The Corvette C8 Might Be the Last Gas-Powered Car to Win This Award
The 2020 Corvette C8 marks the eighth generation of this iconic American-made sports car. After several experimental Chevrolet Engineering Research Vehicle prototypes, it’s the first mid-engine model since the Corvette’s introduction in 1953. It’s also General Motors’ first mid-engine sports car since the automaker discontinued the Pontiac Fiero in 1988. The Chevrolet Corvette‘s design also differed from the traditional front-engine, rear-wheel-drive layout that dominated most of the 20th Century.
Chevrolet announced the 2020 Corvette C8 in April 2019, and it debuted in July 2019 at the Kennedy Space Center in celebration of Apollo 11’s 50th anniversary. The convertible and C8.R racing versions also launched that year.
The 2020 Corvette C8 awarded Popular Mechanics’ Car of the Year
Chevrolet made the competition nervous with the 2020 Corvette C8. And the competition isn’t composed of lightweights, or even middleweights for that matter — they’re in supercar territory. Its 6.2-liter V8 produces 490 hp and 470 lb-ft of torque, placing it in a league of two-seat sports cars that usually cost over six figures. But according to Popular Mechanics, that’s exactly what makes the Corvette C8 worthy of the title of Car of the Year. With an MSRP of $59,995, it gives owners “the stuff of phone wallpaper fantasy.”
For the past three years, Popular Mechanics awarded the Car of the Year to electric cars. EVs have dominated the vehicle landscape for a while, with many resigned to a world devoid of V8 power. The Kia Niro, Chevy Bolt, and Tesla Model 3 have all been attestations of an electric future — reminders that extreme muscle is bad for our environment.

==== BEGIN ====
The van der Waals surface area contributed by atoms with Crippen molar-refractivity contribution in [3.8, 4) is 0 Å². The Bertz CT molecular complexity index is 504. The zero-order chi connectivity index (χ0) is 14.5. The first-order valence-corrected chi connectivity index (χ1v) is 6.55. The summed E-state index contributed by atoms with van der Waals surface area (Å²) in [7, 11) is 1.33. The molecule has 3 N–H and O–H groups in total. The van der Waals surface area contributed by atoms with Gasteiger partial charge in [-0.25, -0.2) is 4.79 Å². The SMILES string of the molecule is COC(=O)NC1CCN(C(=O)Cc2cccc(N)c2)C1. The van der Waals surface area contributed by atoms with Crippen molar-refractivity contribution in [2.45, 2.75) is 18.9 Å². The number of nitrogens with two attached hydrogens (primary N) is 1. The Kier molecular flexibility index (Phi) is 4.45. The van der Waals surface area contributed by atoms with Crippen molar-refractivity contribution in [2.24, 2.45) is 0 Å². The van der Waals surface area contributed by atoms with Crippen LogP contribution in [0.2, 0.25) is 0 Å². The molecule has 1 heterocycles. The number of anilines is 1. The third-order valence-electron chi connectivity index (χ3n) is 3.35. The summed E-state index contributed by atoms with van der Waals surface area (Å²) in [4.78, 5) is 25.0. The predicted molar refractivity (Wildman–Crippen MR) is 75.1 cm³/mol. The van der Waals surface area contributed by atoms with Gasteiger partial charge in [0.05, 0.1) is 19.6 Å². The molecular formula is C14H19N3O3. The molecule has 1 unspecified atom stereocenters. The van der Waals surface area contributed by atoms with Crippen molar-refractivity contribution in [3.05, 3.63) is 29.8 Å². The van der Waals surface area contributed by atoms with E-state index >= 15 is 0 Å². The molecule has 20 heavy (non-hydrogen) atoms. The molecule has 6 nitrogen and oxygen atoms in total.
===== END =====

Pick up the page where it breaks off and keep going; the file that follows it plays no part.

The Corvette “partially defined the automotive industry for 2020,” the author of the Popular Mechanics article wrote. “For now, the car is a consumer good that, when done right, can make you desire one, even against your better judgment.”
For that reason, the 2020 Chevrolet Corvette C8 will most likely be the last non-electric car to win this award.
Driving it gives you a tip-of-the-cruise-missile rush
In case you’re not a maven of aerial torpedoes: Ramjet engines power cruise missiles. They travel faster than the speed of sound, with faster models reaching hypersonic speed — five times the speed of sound. Apparently, being behind the wheel of a Corvette C8 provides that feeling — and for less than the $1.99 million price of an aerial torpedo.
Standing up against the likes of Lamborghini, McLaren, and Ferrari, the 2020 Chevy Corvette C8 can launch you from 0 to 60 in under three seconds. To put it another way: That terrifying exhaust sound you hear emanating from it is every bit the bite as its bark.
On top of its crazy-power-at-an-affordable-price allure, Chevy taught the competition with a lesson on how to achieve all of that without sacrificing everyday practicality. The only thing some reviewers complained about was the lack of precision compared with a Porsche 718 Cayman. But what’s a little more precision when a $60,000 Corvette C8 is noticeably faster?
The C8 turns Caymans into “When You Think You Are Fast and This Happens” memes.
There’s more to the C8 than speed and looks
Though it’s nice to have a tip-of-the-cruise-missile rush behind the wheel, it’s also important to have other things, like decent cargo space and owner satisfaction. The 2020 Corvette C8 has more cargo space than sport sedans such as the Audi S5 (11.5 cubic feet) and Honda Civic Coupe (11.9 cubic feet).
The C8 boasts 13.5 cubic feet of total cargo capacity, about the same as the Mercedes-Benz SL. Consumer Reports hadn’t listed any safety ratings as of this writing. However, it gave the 2020 Corvette C8 a predicted owner satisfaction of 5/5. Even though it scored fairly low for reliability over the years, the majority of owner reviews express nothing but adoration for their Corvette C8s.